Sunday 21 April 2013

Redwoods - and why are they fireproof?

The Redwood trees are some of the tallest trees on the earth, they can reach over 350ft in height. The name Redwood coming from the red colour of the bark. The bark itself is very thick, can be up to 1 foot, and contains tannins which make it form a protective layer against fire, insects, fungus's and diseases which could cause any harm to the tree. They can live for 2000 years although many of them only live between 500 and 700 years. 

The roots

You would expect a tree that's so tall to have very deep roots, however this is not the case for the Redwood tree. It has very shallow roots which are only between 6 and 12 feet deep and have a small span of 50 to 80 feet with a diameter of 1 inch. 

Why is the Redwood tree fireproof?

Redwood trees have very thick bark which has a lot of water inside it. They also do not have any pitch inside the trunks which is a very flammable substance found in many other trees. Another factor that helps to make the redwood trees fireproof is the fact that they do not have any of the resins that other trees like pine and the sap that the tree contains is made up of a majority of water also adding to the fireproofing ability. However over time as the tree has to survive more fires, the fire will eventually find its way into the tree through cracks in the bark and it will then begin to hollow out parts of the tree leaving the rest of the tree to remain in tact. 

The redwoods themselves can actually benefit from the fires as it helps to remove some of the other non fireproof plants and trees from around them giving them access to more light and nutrients etc. 

How does the tree get water from the ground to the top?

With the trees being so tall one question that could be asked is how does the tree manage to actually get the water to the top. Scientists have discovered that in order for the water to reach the top, the molecules have an interaction with the walls of the capillaries inside the tree. The bond that is then created forces the water to be dragged up the capillaries, also at the same time evaporation from the leaves will create a vacuum effect which also pulls the water up. The tree will stop growing when its suction can no longer pull the water up to the top of the tree.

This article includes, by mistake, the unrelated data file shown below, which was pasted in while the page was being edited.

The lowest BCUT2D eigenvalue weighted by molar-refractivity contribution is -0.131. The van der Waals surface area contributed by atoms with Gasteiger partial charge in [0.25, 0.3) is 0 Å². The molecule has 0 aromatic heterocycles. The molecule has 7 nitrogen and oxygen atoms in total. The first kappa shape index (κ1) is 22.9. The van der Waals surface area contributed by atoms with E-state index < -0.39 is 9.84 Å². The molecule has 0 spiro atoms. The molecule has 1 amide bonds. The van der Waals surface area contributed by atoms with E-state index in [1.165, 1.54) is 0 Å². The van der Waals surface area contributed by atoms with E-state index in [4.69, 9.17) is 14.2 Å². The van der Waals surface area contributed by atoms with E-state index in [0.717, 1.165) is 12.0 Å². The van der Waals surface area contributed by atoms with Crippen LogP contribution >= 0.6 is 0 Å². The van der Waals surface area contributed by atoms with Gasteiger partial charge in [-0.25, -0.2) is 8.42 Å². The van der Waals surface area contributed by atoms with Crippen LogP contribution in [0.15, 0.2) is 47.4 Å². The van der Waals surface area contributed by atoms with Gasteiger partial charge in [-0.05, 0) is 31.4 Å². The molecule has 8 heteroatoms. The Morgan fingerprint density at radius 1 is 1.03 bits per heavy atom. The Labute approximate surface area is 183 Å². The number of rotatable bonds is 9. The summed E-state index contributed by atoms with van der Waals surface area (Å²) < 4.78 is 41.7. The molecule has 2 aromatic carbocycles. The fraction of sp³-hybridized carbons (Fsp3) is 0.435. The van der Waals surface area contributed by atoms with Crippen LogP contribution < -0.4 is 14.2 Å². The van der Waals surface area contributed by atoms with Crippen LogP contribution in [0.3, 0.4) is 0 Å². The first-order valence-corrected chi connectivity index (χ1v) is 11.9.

New trees

The redwood trees spread their seeds by producing cones with seeds in, each of the seeds will be tiny - only about 3 mm and when they fall out of the cone they will only usually travel between 60 and 120m away from the parent tree. If it lands on moist, warm soils it will begin to germinate within a month and if the conditions are suitable it will start to root itself. Then after it has started to grow its first leaves it can then begin to produce its own food and they usually grow about 5-7cm in their first year. 

They also have the ability to reproduce by stump sprouting, this can be very advantageous especially compared to those which can only reproduce by seeds. Stump sprouting allows the tree to grow new sprouts from burls around the base of the tree when the tree has been badly damaged by cutting or fires. Burls being developed from buds that do not turn into shoots. The buds will continue to grow as wart like patches on the side of the tree until they are needed, when the tree is damaged and they will then use the parent trees roots as their own. 

Other facts

  • After repeated fires the bark is eventually damaged and then the middle rots out and settlers used to use the hollowed out redwood trees as pens for animals. 
  • The bark is often used as a soil conditioner especially for plants that need a lot of space around their roots such as orchids. 
  • Used to be used as an insulator due to its nature of not pests not being able to live in it and the fact it doesn't absorb water. 


About Coast Redwoods available at: (accessed 18/04/13)
First Image available at: (accessed 18/04/13)
Redwood Trees available at: (accessed 18/04/13)
Second image available at: (accessed 18/04/13)
The Redwood Forest available at: (accessed 18/04/13)
Third Image available at Thick Redwood Bark (accessed 18/04/13) 


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